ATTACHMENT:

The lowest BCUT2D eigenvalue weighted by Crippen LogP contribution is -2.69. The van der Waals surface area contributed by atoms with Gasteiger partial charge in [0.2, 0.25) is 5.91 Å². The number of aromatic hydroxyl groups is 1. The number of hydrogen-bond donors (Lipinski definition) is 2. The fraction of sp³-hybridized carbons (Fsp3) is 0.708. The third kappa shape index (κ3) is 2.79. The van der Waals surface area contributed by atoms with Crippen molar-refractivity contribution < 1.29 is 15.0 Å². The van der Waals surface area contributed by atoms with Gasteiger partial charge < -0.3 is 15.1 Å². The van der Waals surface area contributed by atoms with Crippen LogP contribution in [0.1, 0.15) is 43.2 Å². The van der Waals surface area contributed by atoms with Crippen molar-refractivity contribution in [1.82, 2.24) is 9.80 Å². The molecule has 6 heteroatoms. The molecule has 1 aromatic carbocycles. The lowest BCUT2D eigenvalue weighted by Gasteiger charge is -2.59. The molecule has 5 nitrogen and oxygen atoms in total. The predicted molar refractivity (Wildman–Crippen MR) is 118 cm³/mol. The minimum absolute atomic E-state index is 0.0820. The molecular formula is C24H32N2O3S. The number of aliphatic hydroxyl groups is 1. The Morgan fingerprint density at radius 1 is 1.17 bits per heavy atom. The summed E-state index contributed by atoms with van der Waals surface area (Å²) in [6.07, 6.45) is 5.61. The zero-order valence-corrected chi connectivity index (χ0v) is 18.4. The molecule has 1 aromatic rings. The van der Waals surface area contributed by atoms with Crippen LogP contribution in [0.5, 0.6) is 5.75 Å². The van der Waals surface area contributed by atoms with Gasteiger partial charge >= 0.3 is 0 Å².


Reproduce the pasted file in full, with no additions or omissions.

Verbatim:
The lowest BCUT2D eigenvalue weighted by Crippen LogP contribution is -2.69. The van der Waals surface area contributed by atoms with Gasteiger partial charge in [0.2, 0.25) is 5.91 Å². The number of aromatic hydroxyl groups is 1. The number of hydrogen-bond donors (Lipinski definition) is 2. The fraction of sp³-hybridized carbons (Fsp3) is 0.708. The third kappa shape index (κ3) is 2.79. The van der Waals surface area contributed by atoms with Crippen molar-refractivity contribution < 1.29 is 15.0 Å². The van der Waals surface area contributed by atoms with Gasteiger partial charge < -0.3 is 15.1 Å². The van der Waals surface area contributed by atoms with Crippen LogP contribution in [0.1, 0.15) is 43.2 Å². The van der Waals surface area contributed by atoms with Crippen molar-refractivity contribution in [1.82, 2.24) is 9.80 Å². The molecule has 6 heteroatoms. The molecule has 1 aromatic carbocycles. The lowest BCUT2D eigenvalue weighted by Gasteiger charge is -2.59. The molecule has 5 nitrogen and oxygen atoms in total. The predicted molar refractivity (Wildman–Crippen MR) is 118 cm³/mol. The minimum absolute atomic E-state index is 0.0820. The molecular formula is C24H32N2O3S. The number of aliphatic hydroxyl groups is 1. The Morgan fingerprint density at radius 1 is 1.17 bits per heavy atom. The summed E-state index contributed by atoms with van der Waals surface area (Å²) in [6.07, 6.45) is 5.61. The zero-order valence-corrected chi connectivity index (χ0v) is 18.4. The molecule has 1 aromatic rings. The van der Waals surface area contributed by atoms with Crippen LogP contribution in [0.5, 0.6) is 5.75 Å². The van der Waals surface area contributed by atoms with Gasteiger partial charge >= 0.3 is 0 Å².